Reverse process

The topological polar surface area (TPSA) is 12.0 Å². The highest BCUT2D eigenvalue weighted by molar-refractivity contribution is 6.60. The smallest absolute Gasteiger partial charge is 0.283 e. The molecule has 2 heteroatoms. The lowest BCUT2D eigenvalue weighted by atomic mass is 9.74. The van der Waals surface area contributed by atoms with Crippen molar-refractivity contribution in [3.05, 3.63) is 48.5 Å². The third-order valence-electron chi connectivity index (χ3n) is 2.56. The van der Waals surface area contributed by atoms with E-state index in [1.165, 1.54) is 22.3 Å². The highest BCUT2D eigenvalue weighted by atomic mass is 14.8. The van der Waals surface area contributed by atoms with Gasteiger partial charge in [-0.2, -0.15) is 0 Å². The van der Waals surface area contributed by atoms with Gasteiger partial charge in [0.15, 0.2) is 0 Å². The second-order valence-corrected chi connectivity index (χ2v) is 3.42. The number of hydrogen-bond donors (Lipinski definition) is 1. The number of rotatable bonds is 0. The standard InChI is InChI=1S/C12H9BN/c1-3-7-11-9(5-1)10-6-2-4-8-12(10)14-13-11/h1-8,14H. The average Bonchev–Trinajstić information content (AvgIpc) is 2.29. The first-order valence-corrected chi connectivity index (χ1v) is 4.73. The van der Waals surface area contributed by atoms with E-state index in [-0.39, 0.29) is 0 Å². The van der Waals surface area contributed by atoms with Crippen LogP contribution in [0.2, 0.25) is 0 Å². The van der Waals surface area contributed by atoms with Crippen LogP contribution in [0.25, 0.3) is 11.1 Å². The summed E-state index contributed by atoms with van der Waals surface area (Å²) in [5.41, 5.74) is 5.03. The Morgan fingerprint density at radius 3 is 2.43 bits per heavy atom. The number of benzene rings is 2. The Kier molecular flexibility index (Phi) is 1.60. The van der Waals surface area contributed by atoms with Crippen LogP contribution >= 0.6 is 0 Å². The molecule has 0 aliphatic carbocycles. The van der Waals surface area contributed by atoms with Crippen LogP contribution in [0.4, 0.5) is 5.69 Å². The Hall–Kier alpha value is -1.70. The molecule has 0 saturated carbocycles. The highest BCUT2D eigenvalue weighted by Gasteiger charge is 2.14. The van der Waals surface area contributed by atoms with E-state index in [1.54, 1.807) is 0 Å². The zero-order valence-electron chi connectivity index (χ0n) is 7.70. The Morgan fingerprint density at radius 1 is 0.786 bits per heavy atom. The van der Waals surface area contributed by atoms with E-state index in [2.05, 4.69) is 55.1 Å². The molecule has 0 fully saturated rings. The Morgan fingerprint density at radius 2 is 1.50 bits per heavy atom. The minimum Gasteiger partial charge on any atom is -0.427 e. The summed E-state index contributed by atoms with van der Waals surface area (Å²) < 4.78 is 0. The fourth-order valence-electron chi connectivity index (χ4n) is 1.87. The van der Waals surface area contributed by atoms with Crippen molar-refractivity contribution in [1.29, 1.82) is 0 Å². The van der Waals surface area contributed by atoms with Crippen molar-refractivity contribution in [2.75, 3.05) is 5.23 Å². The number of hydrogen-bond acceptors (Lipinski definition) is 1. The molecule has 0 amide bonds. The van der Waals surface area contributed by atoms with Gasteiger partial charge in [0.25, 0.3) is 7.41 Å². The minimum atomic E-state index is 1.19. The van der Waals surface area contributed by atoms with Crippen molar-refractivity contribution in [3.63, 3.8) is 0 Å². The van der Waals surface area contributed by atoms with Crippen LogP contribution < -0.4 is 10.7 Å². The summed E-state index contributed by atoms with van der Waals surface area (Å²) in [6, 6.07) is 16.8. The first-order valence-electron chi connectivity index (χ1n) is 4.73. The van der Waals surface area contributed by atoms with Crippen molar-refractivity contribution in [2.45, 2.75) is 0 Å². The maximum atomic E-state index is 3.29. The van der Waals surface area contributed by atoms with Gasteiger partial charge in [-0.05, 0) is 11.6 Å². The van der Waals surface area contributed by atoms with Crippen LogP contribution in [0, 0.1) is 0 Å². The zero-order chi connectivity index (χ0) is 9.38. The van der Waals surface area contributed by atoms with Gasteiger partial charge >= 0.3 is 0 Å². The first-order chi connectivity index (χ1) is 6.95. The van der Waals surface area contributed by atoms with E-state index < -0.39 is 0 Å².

Kosovo had been away from the international spotlight for some time, thus facilitating ethnic cleansing – this time of Kosovo Serbs. Whereas the crimes committed under ex-Yugoslav strongman Slobodan Milosevic came under the microscope five years ago, the subsequent crimes by ethnic Albanians went by largely unnoticed, confirming that big words about human rights tend to be a disguise for hypocrisy and a policy of double standards. Ethnic Albanians today do not even have Belgrade’s excuse that it was using violence to thwart the attacks of Kosovo Liberation Army (KLA) rebels. Ethnic Albanians are not being attacked. In fact, they exercise control at all levels. Their aim is clear: to drive out the remaining Serbs and bring the entire province under Albanian control. The view that these are revenge killings cannot be sustained any longer, as facts prove that the attacks on Kosovo Serbs and the destruction of Christian monuments are not isolated incidents but orchestrated operations. Most importantly, violent acts are taking place under the nose of the international force, which seems unable to effectively protect the remaining Serbs. Those who chose not to abandon their homes and seek refuge in Serbia now reside in relatively more secure isolated enclaves. These enclaves have long been the target of the mutated KLA. Kosovo Albanians used NATO forces to achieve a de facto secession from Serbia and are now pressuring to have the fait accompli recognized by the international community. Washington pondered over the issue in the past, but no further step was made, for it would violate the inviolability of borders. On the other hand, the province’s days as a Western protectorate are numbered, while there seems little hope of peaceful coexistence between the two ethnic groups. The equilibrium, which has been ensured by the presence of an international force, is fragile. A small spark is enough to set the whole province on fire. Because of its geographical proximity, Greece does not have the luxury to deal with the crisis in the way other Western countries do. Albanian secessionism is not some vague international problem. It is a destabilizing factor right on the Greek border and, for that reason, the government has a vital interest in promoting stability in the broader region. Five years after NATO’s «humanitarian intervention» against the «bad-guy» Serbs, it turns out that the bombing did not solve the problem; it merely reversed the roles of victim and victimizer. We can only hope the experience gained over the years will help Washington and European governments avoid falling victim to the stereotypes they have conjured up. Once the fire has been put out, they must impose a viable and just solution – unless they want to see Kosovo fall into Albanian hands.

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